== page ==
How to fix Bangkok’s urban rail transit system

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How to fix Bangkok’s urban rail transit system

An open letter to Bangkok governor Chadchart Sittipunt with a summary of the best ways to improve Bangkok’s urban rail transit system.

By James Clark
Nov 1 2022

As Bangkok’s mass transit system continues to grow, changes are needed to ensure it becomes a world-class transport system. The transfer and ticketing system that served the BTS and MRT Blue line will no longer serve a system that will have 10 lines by 2023.

The current system of private operators running their lines independently of other lines has to end, and a fairer ticketing system with capped daily spending needs to be introduced. These problems can be fixed (or at least start to be fixed) if there are laws set in place that the private operators must work with.

Enter Dr. Chadchart Sittipunt

Bangkok held an election for city governor in May 2022 which was won by Chadchart Sittipunt with 51.8% of the vote. This was an impressive feat to win a majority in a field with 31 candidates.

[Chadchart certified as winner of Bangkok governor election.]
I bring up this moment in Bangkok’s government history because Chadchart was the national transport minister from October 2012 until the coup in May 2014. There is hope among public transit advocates that an independent candidate with a transport background will make meaningful changes during his tenure.

How to fix Bangkok’s rail transit system

With a transport-friendly governor in the City Hall, I began this as an open letter to Mr Chadchart on how to fix Bangkok’s rail transit system. None of the fixes I suggest will be news to him though, so I list these for the public record of what needs to be done.

The Green Line mess

I have written about the mess of the station transfers, and the ticketing mess of Bangkok’s transit system. A mess that I haven’t covered in my “mess” series is the Green Line mess.

This is the most pressing issue, and the official government response can be found on the Chadchart website (in Thai and English). The Green Line mess includes expensive tickets charged by the operator and the “suspicions about the contracts” that were not disclosed to the public.

While this tangled web of mysterious contracts is being investigated, there are still things that can be done to improve Bangkok’s urban rail transit.

Integrated interchange stations

All interchange stations need to be connected to each other with step-free access and within paid ticketing areas. This will mean that all new stations going forward need to be designed with integrated interchanges, as well as a plan to retrofit old stations to meet this requirement.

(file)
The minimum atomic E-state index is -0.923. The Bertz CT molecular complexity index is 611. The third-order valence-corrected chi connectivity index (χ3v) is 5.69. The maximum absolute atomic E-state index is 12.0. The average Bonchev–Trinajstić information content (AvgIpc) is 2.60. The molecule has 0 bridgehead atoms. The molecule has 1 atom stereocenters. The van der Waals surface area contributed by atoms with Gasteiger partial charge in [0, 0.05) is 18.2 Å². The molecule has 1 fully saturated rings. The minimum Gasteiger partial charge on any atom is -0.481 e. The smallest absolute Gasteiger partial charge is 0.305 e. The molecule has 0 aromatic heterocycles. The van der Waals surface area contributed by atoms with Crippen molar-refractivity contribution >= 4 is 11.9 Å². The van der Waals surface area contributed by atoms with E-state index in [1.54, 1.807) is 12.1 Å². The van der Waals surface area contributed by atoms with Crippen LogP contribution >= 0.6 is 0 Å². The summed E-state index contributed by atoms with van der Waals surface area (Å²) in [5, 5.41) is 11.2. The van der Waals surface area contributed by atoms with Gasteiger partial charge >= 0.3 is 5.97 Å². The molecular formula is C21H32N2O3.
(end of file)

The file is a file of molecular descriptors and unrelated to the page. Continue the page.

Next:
Read more about the station transfer mess of Bangkok’s rail transit.

Unified ticket system with capped daily spend

Interchange stations can’t work without a unified ticket system, so launching the delayed Mangmoom Card should be a priority. Even if the integrated transfers aren’t fixed for years, the unified card can keep track of daily spending and cap the amount that a passenger will spend in one day.

Read more about the ticketing mess of Bangkok’s rail transit.

Accessibility for all

Step-free access is mentioned in the interchange section, but this should be written in law for all stations. In fact, any new building that is built in Bangkok should be accessible for all, but that is a topic for another time. There are some stations that are now being retrofitted with lifts and ramps on the street, but at the same time, new stations still do not pass the accessibility test.

Unified Branding

This one is a low priority but it is something to work towards.

While I was compiling a list of Bangkok transit maps it occurred to me that there isn’t an official map of the Bangkok transit system. There should be an official unified map and website.

[MRTA: “Help me Chadchart Sittipunt, you’re my only hope.”]
And while we are at it, what about a unified name? The official body is the Mass Rapid Transit Authority of Thailand (MRTA), while the lines are a combination of BTS, MRT, and SRT. Why not keep it simple and call it Bangkok Metro.

A new hope?

Every politician runs on a campaign promising to fix a broken system. And to be fair, the other candidates who ran also brought up good points about fixing Bangkok’s transit network.

Will Chadchart be any different? His official policy page is a tantalising list of ways to fix Bangkok, so we live in hope.

Chadchart’s election win rode on the back of a meme-fuelled supporter base. So in the same spirit, I post my own meme in my call for Chadchart to help fix Bangkok’s urban rail transit system.

And if you are reading this Mr Chadchart (or someone at City Hall), I would be happy to publish an interview about your vision for Bangkok’s urban rail transit system.